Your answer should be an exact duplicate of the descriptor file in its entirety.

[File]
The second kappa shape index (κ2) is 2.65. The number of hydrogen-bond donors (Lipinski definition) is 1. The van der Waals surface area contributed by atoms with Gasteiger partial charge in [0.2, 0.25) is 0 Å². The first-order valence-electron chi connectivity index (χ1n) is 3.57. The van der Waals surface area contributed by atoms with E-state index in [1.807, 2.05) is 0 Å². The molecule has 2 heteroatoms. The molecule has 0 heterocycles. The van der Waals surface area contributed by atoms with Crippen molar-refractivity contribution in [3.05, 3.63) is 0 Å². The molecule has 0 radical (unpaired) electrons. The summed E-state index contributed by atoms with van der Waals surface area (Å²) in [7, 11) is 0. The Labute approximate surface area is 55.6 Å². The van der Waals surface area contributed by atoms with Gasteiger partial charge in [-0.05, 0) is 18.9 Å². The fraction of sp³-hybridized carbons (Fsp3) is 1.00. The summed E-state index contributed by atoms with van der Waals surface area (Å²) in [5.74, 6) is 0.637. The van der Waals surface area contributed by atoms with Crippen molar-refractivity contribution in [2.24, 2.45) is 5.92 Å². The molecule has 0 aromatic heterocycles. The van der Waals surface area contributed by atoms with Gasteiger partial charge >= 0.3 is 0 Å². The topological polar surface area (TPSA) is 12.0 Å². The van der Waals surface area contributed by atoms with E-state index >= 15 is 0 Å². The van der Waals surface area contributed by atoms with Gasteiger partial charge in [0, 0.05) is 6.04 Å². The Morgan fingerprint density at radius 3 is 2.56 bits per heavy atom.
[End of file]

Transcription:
The second kappa shape index (κ2) is 2.65. The number of hydrogen-bond donors (Lipinski definition) is 1. The van der Waals surface area contributed by atoms with Gasteiger partial charge in [0.2, 0.25) is 0 Å². The first-order valence-electron chi connectivity index (χ1n) is 3.57. The van der Waals surface area contributed by atoms with E-state index in [1.807, 2.05) is 0 Å². The molecule has 2 heteroatoms. The molecule has 0 heterocycles. The van der Waals surface area contributed by atoms with Crippen molar-refractivity contribution in [3.05, 3.63) is 0 Å². The molecule has 0 radical (unpaired) electrons. The summed E-state index contributed by atoms with van der Waals surface area (Å²) in [7, 11) is 0. The Labute approximate surface area is 55.6 Å². The van der Waals surface area contributed by atoms with Gasteiger partial charge in [-0.05, 0) is 18.9 Å². The fraction of sp³-hybridized carbons (Fsp3) is 1.00. The summed E-state index contributed by atoms with van der Waals surface area (Å²) in [5.74, 6) is 0.637. The van der Waals surface area contributed by atoms with Crippen molar-refractivity contribution in [2.24, 2.45) is 5.92 Å². The molecule has 0 aromatic heterocycles. The van der Waals surface area contributed by atoms with Gasteiger partial charge >= 0.3 is 0 Å². The topological polar surface area (TPSA) is 12.0 Å². The van der Waals surface area contributed by atoms with E-state index >= 15 is 0 Å². The van der Waals surface area contributed by atoms with Gasteiger partial charge in [0, 0.05) is 6.04 Å². The Morgan fingerprint density at radius 3 is 2.56 bits per heavy atom.